Paul is saying that all progress in holiness is “by the Spirit” (v. 13). As he puts it elsewhere: “Work out your own salvation with fear and trembling, for it is God who works in you, both to will and to work for his good pleasure” (Phil. 2:12-13). Holiness is never achieved by our unaided efforts alone…our holiness is achievable only because God works in us…Without God’s work in us, we cannot do anything. (pgs. 50-51, emphasis original)

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On Sunday, we had the joy of beginning a study through Romans 8 together. In the opening line of that great chapter we are told; “There is therefore now no condemnation for those who are in Christ Jesus.” Romans 8:1 speaks to the justification of believers. Read and be encouraged by Bryan Chapell’s brief explanation of our justification in Christ. He wrote:

 “Justification” describes what God does when he graciously pardons our sin to grant us the righteous status he requires for us to be in holy relationship with him. Since he sent Jesus to take the penalty for sin that we deserve, we are justified (i.e., made right) with God when we acknowledge that Jesus’s suffering and death satisfied the penalty for our sin. Jesus took the condemnation that God could have justly imposed on us. (Unlimited Grace, pg. 33, emphasis mine)

He later continued:

To understand justification, consider a courtroom scene where the judge declares the pardon of one whose penalty or fine has been paid. By assessing our debt fully paid by Christ, God justifies us, releasing us from any further judgment. And as our guilty status is removed, we become guiltless—a status that only the Son of God had prior to the provision of God’s grace for those who rely on him (2 Cor. 5:21). Grace justifies guilty sinners so that they have Jesus’s guiltless status before God. (pg. 34, emphasis mine)

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“A Good Contest”

As we have concluded our study of 1 Corinthians 13 and have been reminded of the call for us to love one another, I am reminded of the following from Puritan Richard Sibbes.

It would be a good contest amongst Christians, one to labour to give no offence, and the other to labour to take none. The best men are severe to themselves, tender over others. (The Bruised Reed, pg. 23)

This would be a good contest indeed as we strive to walk side by side in the gospel (Phil. 1:27).

“May the Lord make us increase and abound in love for one another and for all…” -1 Thess. 3:12

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Loving Practices

As we have been studying through 1 Corinthians 13 together, our prayer has been: “May the Lord make us increase and abound in love for one another and for all” (1 Thess. 3:12). I want to offer some suggested practices that will help to cultivate a culture of gospel love in our church.

Preach The Gospel to Yourself and Others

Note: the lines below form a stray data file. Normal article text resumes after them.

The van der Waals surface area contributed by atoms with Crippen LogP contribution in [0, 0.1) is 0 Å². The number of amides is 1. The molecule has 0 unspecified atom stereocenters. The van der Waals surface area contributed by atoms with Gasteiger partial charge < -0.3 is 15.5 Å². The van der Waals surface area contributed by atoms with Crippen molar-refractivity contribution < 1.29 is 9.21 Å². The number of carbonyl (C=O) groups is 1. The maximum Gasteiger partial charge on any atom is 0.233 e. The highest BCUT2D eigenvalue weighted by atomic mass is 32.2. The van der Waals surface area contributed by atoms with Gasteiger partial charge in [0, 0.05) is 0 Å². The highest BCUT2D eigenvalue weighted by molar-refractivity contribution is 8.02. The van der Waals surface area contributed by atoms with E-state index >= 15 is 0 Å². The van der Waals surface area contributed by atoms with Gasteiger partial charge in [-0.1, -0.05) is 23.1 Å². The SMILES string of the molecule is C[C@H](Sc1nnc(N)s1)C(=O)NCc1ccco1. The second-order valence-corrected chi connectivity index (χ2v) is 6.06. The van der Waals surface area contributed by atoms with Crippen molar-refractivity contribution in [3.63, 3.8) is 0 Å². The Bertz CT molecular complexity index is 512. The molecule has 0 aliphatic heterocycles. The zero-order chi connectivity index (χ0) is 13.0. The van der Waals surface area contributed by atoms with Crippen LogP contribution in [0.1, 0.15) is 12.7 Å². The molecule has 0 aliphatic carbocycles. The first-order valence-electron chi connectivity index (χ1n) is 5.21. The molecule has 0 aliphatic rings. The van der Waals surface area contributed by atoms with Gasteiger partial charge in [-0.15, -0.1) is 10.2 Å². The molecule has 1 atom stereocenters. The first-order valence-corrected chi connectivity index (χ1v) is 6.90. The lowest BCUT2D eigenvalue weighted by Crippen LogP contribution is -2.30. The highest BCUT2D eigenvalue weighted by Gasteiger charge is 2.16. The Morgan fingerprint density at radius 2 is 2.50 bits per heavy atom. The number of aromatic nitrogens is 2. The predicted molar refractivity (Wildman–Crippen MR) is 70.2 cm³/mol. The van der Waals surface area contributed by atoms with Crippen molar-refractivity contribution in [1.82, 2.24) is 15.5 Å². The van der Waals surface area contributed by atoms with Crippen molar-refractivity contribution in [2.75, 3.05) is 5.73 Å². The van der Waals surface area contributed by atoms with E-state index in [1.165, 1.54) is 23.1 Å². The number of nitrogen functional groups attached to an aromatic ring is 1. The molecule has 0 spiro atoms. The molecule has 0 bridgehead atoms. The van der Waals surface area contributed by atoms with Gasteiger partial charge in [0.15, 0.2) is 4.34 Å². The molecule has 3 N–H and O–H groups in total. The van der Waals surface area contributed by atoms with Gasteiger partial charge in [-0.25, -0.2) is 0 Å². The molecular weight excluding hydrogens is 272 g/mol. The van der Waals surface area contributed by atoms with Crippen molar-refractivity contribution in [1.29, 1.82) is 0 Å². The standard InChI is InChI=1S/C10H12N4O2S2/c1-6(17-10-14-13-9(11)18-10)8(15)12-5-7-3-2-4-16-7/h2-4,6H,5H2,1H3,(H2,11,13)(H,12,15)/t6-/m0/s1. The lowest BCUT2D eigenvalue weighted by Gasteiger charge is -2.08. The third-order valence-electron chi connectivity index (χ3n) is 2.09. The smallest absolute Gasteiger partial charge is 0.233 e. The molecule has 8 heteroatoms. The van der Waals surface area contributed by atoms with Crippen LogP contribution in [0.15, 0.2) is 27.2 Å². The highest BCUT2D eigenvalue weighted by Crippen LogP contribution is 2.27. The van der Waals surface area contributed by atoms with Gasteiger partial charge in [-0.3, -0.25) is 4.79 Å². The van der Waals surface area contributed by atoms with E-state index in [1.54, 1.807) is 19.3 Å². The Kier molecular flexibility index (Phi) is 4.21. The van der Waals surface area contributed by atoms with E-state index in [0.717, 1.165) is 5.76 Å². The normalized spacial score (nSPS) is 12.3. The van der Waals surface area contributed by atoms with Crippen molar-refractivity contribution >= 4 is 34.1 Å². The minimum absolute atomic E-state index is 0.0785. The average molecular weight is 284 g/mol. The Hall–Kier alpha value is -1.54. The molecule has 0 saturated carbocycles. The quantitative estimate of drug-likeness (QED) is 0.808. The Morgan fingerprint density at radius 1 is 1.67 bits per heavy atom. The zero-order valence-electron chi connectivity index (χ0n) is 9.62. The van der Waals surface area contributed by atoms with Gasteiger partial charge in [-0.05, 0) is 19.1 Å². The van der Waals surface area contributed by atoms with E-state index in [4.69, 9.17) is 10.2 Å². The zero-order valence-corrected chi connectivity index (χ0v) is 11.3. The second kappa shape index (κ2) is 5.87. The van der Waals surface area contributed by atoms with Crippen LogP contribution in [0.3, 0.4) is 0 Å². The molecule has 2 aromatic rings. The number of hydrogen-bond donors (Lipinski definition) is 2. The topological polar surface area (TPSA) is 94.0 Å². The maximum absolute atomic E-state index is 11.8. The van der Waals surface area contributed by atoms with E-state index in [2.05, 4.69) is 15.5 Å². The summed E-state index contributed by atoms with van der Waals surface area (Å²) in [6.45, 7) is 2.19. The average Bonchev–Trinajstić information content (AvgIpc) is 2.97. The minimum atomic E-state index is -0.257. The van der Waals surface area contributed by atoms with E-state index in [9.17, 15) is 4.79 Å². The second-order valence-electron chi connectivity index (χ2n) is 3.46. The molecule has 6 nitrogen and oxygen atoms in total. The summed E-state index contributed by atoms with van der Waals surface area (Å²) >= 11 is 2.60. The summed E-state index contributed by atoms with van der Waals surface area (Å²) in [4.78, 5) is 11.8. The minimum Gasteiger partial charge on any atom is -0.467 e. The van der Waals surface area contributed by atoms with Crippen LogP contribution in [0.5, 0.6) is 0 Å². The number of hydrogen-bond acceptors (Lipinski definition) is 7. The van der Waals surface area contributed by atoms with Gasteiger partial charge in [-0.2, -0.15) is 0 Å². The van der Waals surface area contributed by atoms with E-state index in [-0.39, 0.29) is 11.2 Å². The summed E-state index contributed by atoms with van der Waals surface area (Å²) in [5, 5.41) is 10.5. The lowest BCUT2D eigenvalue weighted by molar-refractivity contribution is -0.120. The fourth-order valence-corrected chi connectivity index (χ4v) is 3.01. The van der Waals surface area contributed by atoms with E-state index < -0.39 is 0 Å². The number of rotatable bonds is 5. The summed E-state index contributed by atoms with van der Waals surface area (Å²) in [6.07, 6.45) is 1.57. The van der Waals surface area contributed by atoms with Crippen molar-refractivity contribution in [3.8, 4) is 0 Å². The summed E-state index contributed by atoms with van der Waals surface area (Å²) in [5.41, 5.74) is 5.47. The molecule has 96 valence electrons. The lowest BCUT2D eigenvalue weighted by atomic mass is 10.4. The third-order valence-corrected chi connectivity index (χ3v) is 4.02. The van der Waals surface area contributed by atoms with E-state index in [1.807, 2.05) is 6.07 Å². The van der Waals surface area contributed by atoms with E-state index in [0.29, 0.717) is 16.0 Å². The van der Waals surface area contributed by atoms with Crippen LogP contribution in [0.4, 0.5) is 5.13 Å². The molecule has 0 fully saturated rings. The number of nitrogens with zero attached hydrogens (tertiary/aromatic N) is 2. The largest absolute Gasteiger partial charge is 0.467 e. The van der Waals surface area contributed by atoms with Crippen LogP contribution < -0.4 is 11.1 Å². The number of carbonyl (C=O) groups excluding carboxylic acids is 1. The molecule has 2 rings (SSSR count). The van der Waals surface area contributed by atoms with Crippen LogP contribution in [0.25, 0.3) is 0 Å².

The gospel is the foundation of our love (1 John 4:10) and it is what unites us as a church. Therefore, you and others need to hear the gospel often. Preach the gospel to yourself and let it warm your heart toward others. Also, look for opportunities to drop “gospel nuggets” in your conversations with fellow church members.

Pray for Your Fellow Church Members

Build a rhythm of praying through the church roll into your regular prayer life. Over the course of a week or month pray through the entire church roll. Pray scripture for them, like 1 Thessalonians 3:12 above. Pray that they would continue to understand more and more the riches of Christ and the gospel (Eph. 3:8). Ask your fellow members how you can pray for them specifically, take note of their request, and pray for them.

Spend Time Together

In our membership covenant we have committed to pray for one another and look after each other’s spiritual well-being. You can’t do this if you don’t spend time together. Stop waiting on someone to plan it and extend an invitation to someone. Ask another family over for dinner. Ask a fellow church member if they can meet before work for breakfast or during their lunch break. The more time you spend together the better you will be able to pray for, encourage, and challenge each other.

Seek Someone with Whom You can Spend More Time

What I’m getting at here is a discipleship relationship. What is discipleship? Simply, it’s helping each other follow Jesus. You don’t need to establish who’s the “Yoda” (mentor) and who’s the “young grasshopper” (mentee) in the relationship. You are simply committing to meet together regularly for a season in order to help each other follow Jesus. This relationship should involve prayer, Scripture, accountability, and encouragement (you could also use a book). If this is done, both parties will benefit and grow in the Lord. However, these relationships will never develop if you aren’t first spending time together in the manner mentioned above.